Mrs Cleary went off once again to Mr Wenns office this time to borrow his

Mrs cleary went off once again to mr wenns office

This preview shows page 236 - 240 out of 256 pages.

Mrs. Cleary went off once again to Mr. Wenn’s office, thistime to borrow his secretary Miss Brindo to be a second witnessto the signing. Miss Brindo, who appeared to have at least enoughCherokee in her to claim head rights, had on tight jeans andshiny red high heels, and snapped her gum. She had a compli-cated haircut that stood straight up on top, and something toldme she led a life that was way too boring for her potential. Iwished she could have known what she was really witnessing thatmorning.In a way, I wish all of them could know, maybe twenty yearslater or so when it’s long past doing anything about it. Mrs.Cleary’s and Mr. Armistead’s hair would have stood straight uptoo, to think what astonishing things could be made legal in amodest little office in the state of Oklahoma.We shook hands all around, I got the rest of the adoptionarrangements straightened out with Mr. Armistead, and we filed228TH EBE A NTR E E S
out, a strange new combination of friends and family. I could seethe relief across Estevan’s back and shoulders. He held Esperanza’shand. She was still drying tears but her face was changed. It shonelike a polished thing, something old made new.They both wore clean work shirts, light blue with fadedelbows. Esperanza had on a worn denim skirt and flat loafers. Ihad asked them please not to wear their very best for this occa-sion, not their Immigration-fooling clothes. It had to look likeTurtle was going to be better off with me. When they came outthat morning dressed as refugees I had wanted to cry out, No! Iwas wrong. Don’t sacrifice your pride for me. But this is howbadly they wanted to make it work.Soundness of Mind and Freedom of Will229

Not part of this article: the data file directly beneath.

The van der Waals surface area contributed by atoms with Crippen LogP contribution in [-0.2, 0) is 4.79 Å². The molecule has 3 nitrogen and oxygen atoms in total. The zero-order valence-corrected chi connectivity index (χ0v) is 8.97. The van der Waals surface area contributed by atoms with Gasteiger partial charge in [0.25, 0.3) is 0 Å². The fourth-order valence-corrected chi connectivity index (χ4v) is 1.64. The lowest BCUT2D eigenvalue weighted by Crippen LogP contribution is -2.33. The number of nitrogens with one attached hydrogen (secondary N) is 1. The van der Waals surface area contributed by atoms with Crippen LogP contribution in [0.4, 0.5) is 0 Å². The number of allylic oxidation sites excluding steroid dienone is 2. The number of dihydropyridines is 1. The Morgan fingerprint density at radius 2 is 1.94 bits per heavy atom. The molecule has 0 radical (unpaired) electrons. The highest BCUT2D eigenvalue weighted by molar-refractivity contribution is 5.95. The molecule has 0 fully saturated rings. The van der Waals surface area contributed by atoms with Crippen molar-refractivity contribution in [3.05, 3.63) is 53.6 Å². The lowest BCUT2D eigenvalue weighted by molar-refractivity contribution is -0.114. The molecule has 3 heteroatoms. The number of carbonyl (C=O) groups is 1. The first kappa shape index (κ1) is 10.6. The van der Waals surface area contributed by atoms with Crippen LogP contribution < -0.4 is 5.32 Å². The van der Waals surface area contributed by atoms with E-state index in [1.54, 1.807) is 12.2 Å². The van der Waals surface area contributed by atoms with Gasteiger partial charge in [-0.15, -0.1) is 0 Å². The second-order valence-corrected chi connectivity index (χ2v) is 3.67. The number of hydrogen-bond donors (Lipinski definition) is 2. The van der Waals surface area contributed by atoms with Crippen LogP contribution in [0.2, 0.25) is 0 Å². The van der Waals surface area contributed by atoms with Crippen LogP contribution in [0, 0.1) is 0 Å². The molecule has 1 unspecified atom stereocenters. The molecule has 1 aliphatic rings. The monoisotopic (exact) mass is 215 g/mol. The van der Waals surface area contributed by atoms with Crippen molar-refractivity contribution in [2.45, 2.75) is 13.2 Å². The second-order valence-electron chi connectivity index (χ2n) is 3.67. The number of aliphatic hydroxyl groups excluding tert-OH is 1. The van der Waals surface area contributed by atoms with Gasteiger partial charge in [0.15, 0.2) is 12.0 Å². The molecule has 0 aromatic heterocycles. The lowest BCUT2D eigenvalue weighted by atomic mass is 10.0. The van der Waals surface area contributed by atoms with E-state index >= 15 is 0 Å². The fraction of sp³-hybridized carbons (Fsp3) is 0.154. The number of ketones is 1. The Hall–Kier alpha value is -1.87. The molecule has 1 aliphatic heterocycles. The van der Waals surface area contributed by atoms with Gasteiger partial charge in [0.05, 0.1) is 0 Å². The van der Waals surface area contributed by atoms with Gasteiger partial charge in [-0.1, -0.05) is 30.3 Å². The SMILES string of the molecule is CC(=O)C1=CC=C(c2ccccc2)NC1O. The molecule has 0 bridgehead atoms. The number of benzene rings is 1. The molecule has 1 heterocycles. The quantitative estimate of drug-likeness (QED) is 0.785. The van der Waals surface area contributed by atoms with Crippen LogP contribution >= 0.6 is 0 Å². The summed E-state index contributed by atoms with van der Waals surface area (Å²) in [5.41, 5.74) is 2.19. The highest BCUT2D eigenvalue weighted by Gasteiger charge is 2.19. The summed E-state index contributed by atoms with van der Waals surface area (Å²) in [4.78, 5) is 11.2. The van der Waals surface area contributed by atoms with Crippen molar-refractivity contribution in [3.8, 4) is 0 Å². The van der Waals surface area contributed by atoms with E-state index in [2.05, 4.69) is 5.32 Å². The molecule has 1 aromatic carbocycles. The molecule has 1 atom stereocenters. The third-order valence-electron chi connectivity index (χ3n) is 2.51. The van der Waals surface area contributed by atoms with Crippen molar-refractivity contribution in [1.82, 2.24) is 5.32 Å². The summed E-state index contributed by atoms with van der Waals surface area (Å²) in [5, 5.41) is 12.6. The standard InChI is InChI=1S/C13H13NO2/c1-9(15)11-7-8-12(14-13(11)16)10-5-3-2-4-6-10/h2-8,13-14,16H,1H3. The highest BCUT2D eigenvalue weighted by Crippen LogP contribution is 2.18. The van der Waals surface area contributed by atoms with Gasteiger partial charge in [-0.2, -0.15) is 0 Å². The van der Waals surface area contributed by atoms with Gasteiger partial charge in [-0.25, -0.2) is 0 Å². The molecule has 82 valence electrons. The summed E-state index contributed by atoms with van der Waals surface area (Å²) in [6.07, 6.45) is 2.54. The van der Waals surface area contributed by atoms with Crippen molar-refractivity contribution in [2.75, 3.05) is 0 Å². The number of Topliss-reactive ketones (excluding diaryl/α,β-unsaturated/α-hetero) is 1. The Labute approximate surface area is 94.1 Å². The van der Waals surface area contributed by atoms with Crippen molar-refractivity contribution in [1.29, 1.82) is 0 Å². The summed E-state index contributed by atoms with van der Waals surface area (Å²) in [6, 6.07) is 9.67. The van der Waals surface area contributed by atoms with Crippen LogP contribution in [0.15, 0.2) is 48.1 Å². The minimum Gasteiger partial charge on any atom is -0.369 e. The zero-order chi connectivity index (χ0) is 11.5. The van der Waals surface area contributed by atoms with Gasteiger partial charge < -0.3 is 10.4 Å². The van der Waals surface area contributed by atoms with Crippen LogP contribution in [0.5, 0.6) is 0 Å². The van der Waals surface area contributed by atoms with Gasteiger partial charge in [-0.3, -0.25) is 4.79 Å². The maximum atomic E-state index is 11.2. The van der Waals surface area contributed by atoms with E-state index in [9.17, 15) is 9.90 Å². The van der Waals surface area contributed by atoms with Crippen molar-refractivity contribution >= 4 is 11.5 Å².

S E V E N T E E NRhizobiaIt had crossed my mind that Turtle might actually have recog-nized the cemetery her mother was buried in, and if so, I won-dered whether I ought to take her back there to see it. But myconcerns were soon laid to rest. We passed four cemeteries onthe way to the Pottawatomie Presbyterian Church of St. Michaeland All Angels, future home of Steven and Hope Two Two, andat each one of them Turtle called out, “Mama!”There would come a time when she would just wave at thesight of passing gravestones and quietly say, “Bye bye.”Finding the church turned out to be a chase around RobinHood’s barn. Mattie’s directions were to the old church. The con-gregation had since moved its home of worship plus its pastor andpresumably its refugees into a new set of buildings several milesdown the road. I was beginning to form the opinion thatOklahomans were as transient a bunch as the people back homewho slept on grass-flecked bedrolls in Roosevelt Park.
The church was a cheery-looking place, freshly painted whitewith a purple front door and purple gutters. When Mattie used totalk about the Underground Railroad, by which she meant thesechurches and the people who carried refugees between them, ithad always sounded like the dark of night. I’d never pictured old

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